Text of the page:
Title

Early remodeling of lower extremity vein grafts: inflammation influences biomechanical adaptation

UMMS Affiliation

Department of Surgery

Date

6-29-2008

Document Type

Article

Medical Subject Headings

Adaptation, Physiological; Aged; Anastomosis, Surgical; Arm; C-Reactive Protein; Female; *Hemodynamics; Humans; Inflammation; Intermittent Claudication; Ischemia; Lower Extremity; Magnetic Resonance Angiography; Male; Middle Aged; Prospective Studies; Regional Blood Flow; Saphenous Vein; Stress, Mechanical; Time Factors; Treatment Outcome; Ultrasonography, Doppler, Duplex; *Wound Healing

Disciplines

Surgery

Abstract

BACKGROUND: The remodeling of vein bypass grafts after arterialization is incompletely understood. We have previously shown that significant outward lumen remodeling occurs during the first month of implantation, but the magnitude of this response is highly variable. We sought to examine the hypothesis that systemic inflammation influences this early remodeling response.

METHODS: A prospective observational study was done of 75 patients undergoing lower extremity bypass using autogenous vein. Graft remodeling was assessed using a combination of ultrasound imaging and two-dimensional high-resolution magnetic resonance imaging.

RESULTS: The vein graft lumen diameter change from 0 to 1 month (22.7% median increase) was positively correlated with initial shear stress (P = .016), but this shear-dependent response was disrupted in subjects with an elevated baseline high-sensitivity C-reactive protein (hsCRP) level of >5 mg/L. Despite similar vein diameter and shear stress at implantation, grafts in the elevated hsCRP group demonstrated less positive remodeling from 0 to 1 month (13.5% vs 40.9%, P = .0072). By regression analysis, the natural logarithm of hsCRP was inversely correlated with 0- to 1-month lumen diameter change (P = .018). Statin therapy (beta = 23.1, P = .037), hsCRP (beta = -29.7, P = .006), and initial shear stress (beta = .85, P = .003) were independently correlated with early vein graft remodeling. In contrast, wall thickness at 1 month was not different between hsCRP risk groups. Grafts in the high hsCRP group tended to be stiffer at 1 month, as reflected by a higher calculated elastic modulus (E = 50.4 vs 25.1 Mdynes/cm2, P = .07).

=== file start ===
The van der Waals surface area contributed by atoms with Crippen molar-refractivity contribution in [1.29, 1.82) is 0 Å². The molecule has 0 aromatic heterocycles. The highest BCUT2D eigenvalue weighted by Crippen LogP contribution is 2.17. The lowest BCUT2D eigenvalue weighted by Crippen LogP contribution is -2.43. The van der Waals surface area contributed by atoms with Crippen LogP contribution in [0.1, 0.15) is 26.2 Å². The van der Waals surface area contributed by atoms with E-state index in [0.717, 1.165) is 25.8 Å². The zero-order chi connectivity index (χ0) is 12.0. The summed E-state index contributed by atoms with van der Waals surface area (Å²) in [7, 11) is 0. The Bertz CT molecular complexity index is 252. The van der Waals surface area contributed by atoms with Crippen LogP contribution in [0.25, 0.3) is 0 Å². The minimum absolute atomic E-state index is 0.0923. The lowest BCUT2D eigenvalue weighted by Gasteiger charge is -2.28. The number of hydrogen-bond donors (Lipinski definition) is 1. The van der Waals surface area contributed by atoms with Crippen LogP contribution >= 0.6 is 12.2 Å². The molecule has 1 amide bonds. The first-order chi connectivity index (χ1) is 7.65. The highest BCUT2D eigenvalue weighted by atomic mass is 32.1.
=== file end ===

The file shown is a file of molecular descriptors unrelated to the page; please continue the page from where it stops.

CONCLUSIONS: Early positive remodeling of vein grafts is a shear-dependent response that is modulated by systemic inflammation. These data suggest that baseline inflammation influences vein graft healing, and therefore, inflammation may be a relevant therapeutic target to improve early vein graft adaptation.

Rights and Permissions

Citation: J Vasc Surg. 2008 Jun;47(6):1235-42. Epub 2008 Apr 28. Link to article on publisher's site

Related Resources

Link to Article in PubMed

PubMed ID

18440187